However there are a few images that simply don’t care about grabbing our immediate attention. In fact, at first they don’t seem like anything special. But it’s often this kind of photograph that as time passes, becomes more meaningful.


Throughout the history of photography, some of the most wonderful photographs are ones that are not technically excellent. They may be slightly out of focus or blurred from motion. They are not flashy or trendy, but they have survived the test of time. These are the images we find in books, on gallery walls, or on our desks reminding us of something that seems to transcend the medium. They contain artifacts and imperfections, but yet convey enough meaning that we enjoy seeing them again and again.


The best images are often the ones that don’t make much of an initial impact, but for one reason or another, we can’t stop looking at them. Could it be that like humans themselves, they contain flaws, something unsaid or a little mysterious, and in this sense they hit us deeper, closer to the core? These are photos that show life as it really is…unposed, raw, and at times gritty. These are portraits that bring out the characteristics of who someone really is without fake smiles, fancy lighting, or staged pretenses. These are landscapes that make us appreciate nature’s plan. These are images that tell a story or make us ask questions.


Its true. We all value images for different reasons. Some are struck by composition, others by the subject matter itself. Some enjoy brilliant, highly-saturated landscapes. Others prefer portraits with as much out-of-focus background as possible. Still others need context. At what point do we grow tired of seeing over-processed landscapes of Mt. Rundle or long-exposure photos of a pier? When will we get weary of seeing liquified barbie doll girls on magazine covers? When can we expect the next gallery exhibition of plastic-skinned newborns with alien eyes?


That’s what’s so great about photography. That’s why it’s so hard. If the search to find that something unsaid, to find a timeless truth was easy, we probably wouldn’t be as interested in buying all those new cameras that take better pictures 😉


Happy Shooting,






© Henri Cartier-Bresson/Magnum Photos

Just a Pretty Picture

Ok let’s set this shot up. We’ll get some really good light happening with our strobes. You’ve got a few changes of clothes in the dressing room. I’ll use my best 85mm lens. The pose…hmmm….let’s try something really provocative…something unusual. And then we’ll nail the expression to absolute seduction. Oh and let’s not forget that when the shoot’s over, you can do a selfie with those adolescent pouty lips…the Angelina Jolie look….you know the goldfish or whatever you call it.


I have to ask…just what is the true value of an image like that?

At some stage nearly all photographers go through that thing where they are looking for shock value perhaps. The only problem is that it’s all fake.

I’ve been studying the history of photography a great deal lately, and I just can’t help but be intrigued by some of the great photographs of Cartier-Bresson, Robert Frank and others like them. Then I start sifting through some of the most gut-wrenching photos of the last decade. I shift gears and look at a few really good shots from today’s street photographers. Sure, there’s a lot of garbage out there, but many have captured something too. But just what is it? It’s almost intangible…very hard to put a finger on it.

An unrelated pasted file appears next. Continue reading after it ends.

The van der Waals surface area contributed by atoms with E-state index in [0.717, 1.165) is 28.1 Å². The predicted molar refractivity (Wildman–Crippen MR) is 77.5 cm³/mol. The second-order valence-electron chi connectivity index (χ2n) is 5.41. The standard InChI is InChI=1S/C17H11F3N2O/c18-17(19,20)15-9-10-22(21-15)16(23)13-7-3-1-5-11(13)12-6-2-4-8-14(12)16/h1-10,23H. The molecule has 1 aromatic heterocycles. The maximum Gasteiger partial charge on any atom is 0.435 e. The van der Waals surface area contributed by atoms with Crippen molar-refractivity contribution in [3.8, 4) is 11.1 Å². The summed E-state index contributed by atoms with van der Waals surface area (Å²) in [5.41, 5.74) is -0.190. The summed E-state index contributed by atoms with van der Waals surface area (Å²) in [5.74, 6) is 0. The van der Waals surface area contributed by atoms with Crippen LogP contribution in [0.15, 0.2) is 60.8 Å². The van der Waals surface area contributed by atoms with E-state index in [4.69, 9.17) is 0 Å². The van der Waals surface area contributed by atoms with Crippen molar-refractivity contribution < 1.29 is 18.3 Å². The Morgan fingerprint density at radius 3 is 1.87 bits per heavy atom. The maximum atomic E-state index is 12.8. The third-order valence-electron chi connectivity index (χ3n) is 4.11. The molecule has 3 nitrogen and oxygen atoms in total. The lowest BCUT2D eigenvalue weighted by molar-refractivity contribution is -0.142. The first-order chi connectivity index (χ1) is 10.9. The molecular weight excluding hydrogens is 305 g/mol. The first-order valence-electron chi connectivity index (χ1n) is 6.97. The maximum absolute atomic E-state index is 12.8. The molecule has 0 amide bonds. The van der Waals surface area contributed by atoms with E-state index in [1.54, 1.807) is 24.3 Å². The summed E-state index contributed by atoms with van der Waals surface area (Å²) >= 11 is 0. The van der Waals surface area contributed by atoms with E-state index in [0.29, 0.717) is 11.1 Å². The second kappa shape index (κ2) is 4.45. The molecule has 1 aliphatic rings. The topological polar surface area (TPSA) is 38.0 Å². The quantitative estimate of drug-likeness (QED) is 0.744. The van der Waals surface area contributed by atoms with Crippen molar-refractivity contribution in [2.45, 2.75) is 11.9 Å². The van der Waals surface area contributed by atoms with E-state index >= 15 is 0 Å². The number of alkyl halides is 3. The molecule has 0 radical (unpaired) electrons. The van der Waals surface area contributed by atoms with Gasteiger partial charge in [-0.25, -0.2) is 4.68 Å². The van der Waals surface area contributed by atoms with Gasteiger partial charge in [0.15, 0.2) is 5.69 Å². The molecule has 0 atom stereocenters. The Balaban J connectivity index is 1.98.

I read a post from one of my favorite writer/photographers where he said that the most meaningful photographs are not photos of things, but photographs about things. Wow. I felt like I had been baptized…

A teacher of mine said that life is not perfect, and some of the best photographs are those that include imperfections. I’m not talking necessarily about technical imperfections. I’m talking about people imperfections. And to quote Leonard Cohen, “Ring the bell…ring the bell that still can ring. There are cracks…there are cracks in everything. That’s what let’s the light in.”

But back to street photography. Could it be that these photographs draw us in because they are candid? They are unrehearsed. They are real. The characters in them have flaws. They make us wonder things like “Where is he going? What is he thinking? What just happened to him?”

Another post I came across stated that this persons favorite and most valuable photograph was one that he had taken of his mother walking side by side with his daughter down a sidewalk. It was taken with an iPhone without them even knowing it – unrehearsed…no set up…totally candid…real life.

And then there’s the in-betweens. Those images captured of people in contemplation…caught in a space somewhere. We look at the picture and we keep looking as if being drawn into the same spell…”What have I done with my life? What does it all mean? What’s going to happen next?”
And sometimes, incredible images could only have been taken by being at the right place at the right time.

But at the end of the day…I think it’s the humanity that intrigues us. Because we all share the same things in common. We’re all human beings. We all have a story. We all try to be happy. We all suffer to varying degrees, and we’re all going to die at some point.

That set up studio shot with the pouty lips……….well, that’s just a pretty picture.

Happy Shooting,


Things Aren't Always Black and White